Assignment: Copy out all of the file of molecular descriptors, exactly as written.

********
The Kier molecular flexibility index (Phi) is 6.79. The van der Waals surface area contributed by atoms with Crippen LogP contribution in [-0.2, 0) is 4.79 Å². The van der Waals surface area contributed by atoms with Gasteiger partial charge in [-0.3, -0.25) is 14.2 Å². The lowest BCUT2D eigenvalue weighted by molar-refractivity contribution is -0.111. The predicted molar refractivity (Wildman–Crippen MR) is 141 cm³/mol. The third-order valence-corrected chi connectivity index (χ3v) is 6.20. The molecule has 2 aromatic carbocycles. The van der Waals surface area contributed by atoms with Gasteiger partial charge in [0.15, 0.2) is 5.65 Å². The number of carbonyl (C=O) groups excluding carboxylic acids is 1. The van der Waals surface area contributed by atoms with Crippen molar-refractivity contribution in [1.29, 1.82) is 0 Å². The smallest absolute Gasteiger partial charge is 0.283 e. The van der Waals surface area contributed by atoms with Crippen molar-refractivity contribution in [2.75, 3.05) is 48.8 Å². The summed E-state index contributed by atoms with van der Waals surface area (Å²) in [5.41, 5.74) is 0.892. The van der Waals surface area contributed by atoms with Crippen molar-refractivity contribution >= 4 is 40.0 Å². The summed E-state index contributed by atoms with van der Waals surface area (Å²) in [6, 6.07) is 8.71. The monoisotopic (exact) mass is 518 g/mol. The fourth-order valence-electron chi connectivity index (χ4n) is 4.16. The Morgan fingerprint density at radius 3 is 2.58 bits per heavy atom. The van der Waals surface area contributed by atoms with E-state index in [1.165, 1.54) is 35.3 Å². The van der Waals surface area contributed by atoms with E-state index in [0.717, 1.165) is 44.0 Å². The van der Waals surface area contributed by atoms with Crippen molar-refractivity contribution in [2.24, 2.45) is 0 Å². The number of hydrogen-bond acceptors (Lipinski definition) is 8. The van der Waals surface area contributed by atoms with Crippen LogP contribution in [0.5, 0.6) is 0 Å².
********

The Kier molecular flexibility index (Phi) is 6.79. The van der Waals surface area contributed by atoms with Crippen LogP contribution in [-0.2, 0) is 4.79 Å². The van der Waals surface area contributed by atoms with Gasteiger partial charge in [-0.3, -0.25) is 14.2 Å². The lowest BCUT2D eigenvalue weighted by molar-refractivity contribution is -0.111. The predicted molar refractivity (Wildman–Crippen MR) is 141 cm³/mol. The third-order valence-corrected chi connectivity index (χ3v) is 6.20. The molecule has 2 aromatic carbocycles. The van der Waals surface area contributed by atoms with Gasteiger partial charge in [0.15, 0.2) is 5.65 Å². The number of carbonyl (C=O) groups excluding carboxylic acids is 1. The van der Waals surface area contributed by atoms with Crippen molar-refractivity contribution in [1.29, 1.82) is 0 Å². The smallest absolute Gasteiger partial charge is 0.283 e. The van der Waals surface area contributed by atoms with Crippen molar-refractivity contribution in [2.75, 3.05) is 48.8 Å². The summed E-state index contributed by atoms with van der Waals surface area (Å²) in [5.41, 5.74) is 0.892. The van der Waals surface area contributed by atoms with Crippen molar-refractivity contribution >= 4 is 40.0 Å². The summed E-state index contributed by atoms with van der Waals surface area (Å²) in [6, 6.07) is 8.71. The monoisotopic (exact) mass is 518 g/mol. The fourth-order valence-electron chi connectivity index (χ4n) is 4.16. The Morgan fingerprint density at radius 3 is 2.58 bits per heavy atom. The van der Waals surface area contributed by atoms with E-state index in [1.165, 1.54) is 35.3 Å². The van der Waals surface area contributed by atoms with E-state index in [0.717, 1.165) is 44.0 Å². The van der Waals surface area contributed by atoms with Crippen molar-refractivity contribution in [2.24, 2.45) is 0 Å². The number of hydrogen-bond acceptors (Lipinski definition) is 8. The van der Waals surface area contributed by atoms with Crippen LogP contribution in [0.5, 0.6) is 0 Å².